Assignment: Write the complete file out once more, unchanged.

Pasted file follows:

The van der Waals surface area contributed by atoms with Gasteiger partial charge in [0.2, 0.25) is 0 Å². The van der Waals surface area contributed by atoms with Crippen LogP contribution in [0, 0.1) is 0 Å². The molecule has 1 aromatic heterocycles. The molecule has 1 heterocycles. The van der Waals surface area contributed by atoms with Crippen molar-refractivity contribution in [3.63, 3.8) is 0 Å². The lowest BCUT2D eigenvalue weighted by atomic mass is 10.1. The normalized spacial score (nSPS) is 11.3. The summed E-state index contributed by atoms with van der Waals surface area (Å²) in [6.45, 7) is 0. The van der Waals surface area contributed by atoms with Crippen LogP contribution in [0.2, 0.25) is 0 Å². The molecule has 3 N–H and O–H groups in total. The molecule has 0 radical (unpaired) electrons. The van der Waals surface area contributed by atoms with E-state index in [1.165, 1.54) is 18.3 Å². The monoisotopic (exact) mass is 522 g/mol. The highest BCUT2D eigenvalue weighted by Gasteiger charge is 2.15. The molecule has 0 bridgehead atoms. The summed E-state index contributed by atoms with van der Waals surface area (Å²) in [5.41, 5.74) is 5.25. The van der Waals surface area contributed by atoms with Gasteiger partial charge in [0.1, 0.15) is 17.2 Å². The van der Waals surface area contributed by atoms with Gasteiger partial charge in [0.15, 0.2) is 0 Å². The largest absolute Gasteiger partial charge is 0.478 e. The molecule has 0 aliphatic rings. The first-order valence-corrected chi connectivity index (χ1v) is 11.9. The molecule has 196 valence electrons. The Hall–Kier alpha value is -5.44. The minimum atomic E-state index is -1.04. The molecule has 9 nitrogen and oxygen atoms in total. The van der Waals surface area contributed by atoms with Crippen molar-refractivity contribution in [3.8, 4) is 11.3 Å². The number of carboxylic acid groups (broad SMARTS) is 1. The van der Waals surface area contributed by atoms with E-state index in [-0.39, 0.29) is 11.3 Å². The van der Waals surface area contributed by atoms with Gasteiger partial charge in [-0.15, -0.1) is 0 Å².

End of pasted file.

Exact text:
The van der Waals surface area contributed by atoms with Gasteiger partial charge in [0.2, 0.25) is 0 Å². The van der Waals surface area contributed by atoms with Crippen LogP contribution in [0, 0.1) is 0 Å². The molecule has 1 aromatic heterocycles. The molecule has 1 heterocycles. The van der Waals surface area contributed by atoms with Crippen molar-refractivity contribution in [3.63, 3.8) is 0 Å². The lowest BCUT2D eigenvalue weighted by atomic mass is 10.1. The normalized spacial score (nSPS) is 11.3. The summed E-state index contributed by atoms with van der Waals surface area (Å²) in [6.45, 7) is 0. The van der Waals surface area contributed by atoms with Crippen LogP contribution in [0.2, 0.25) is 0 Å². The molecule has 3 N–H and O–H groups in total. The molecule has 0 radical (unpaired) electrons. The van der Waals surface area contributed by atoms with E-state index in [1.165, 1.54) is 18.3 Å². The monoisotopic (exact) mass is 522 g/mol. The highest BCUT2D eigenvalue weighted by Gasteiger charge is 2.15. The molecule has 0 bridgehead atoms. The summed E-state index contributed by atoms with van der Waals surface area (Å²) in [5.41, 5.74) is 5.25. The van der Waals surface area contributed by atoms with Gasteiger partial charge in [0.1, 0.15) is 17.2 Å². The van der Waals surface area contributed by atoms with Gasteiger partial charge in [0.15, 0.2) is 0 Å². The largest absolute Gasteiger partial charge is 0.478 e. The molecule has 0 aliphatic rings. The first-order valence-corrected chi connectivity index (χ1v) is 11.9. The molecule has 196 valence electrons. The Hall–Kier alpha value is -5.44. The minimum atomic E-state index is -1.04. The molecule has 9 nitrogen and oxygen atoms in total. The van der Waals surface area contributed by atoms with Crippen molar-refractivity contribution in [3.8, 4) is 11.3 Å². The number of carboxylic acid groups (broad SMARTS) is 1. The van der Waals surface area contributed by atoms with E-state index in [-0.39, 0.29) is 11.3 Å². The van der Waals surface area contributed by atoms with Gasteiger partial charge in [-0.15, -0.1) is 0 Å².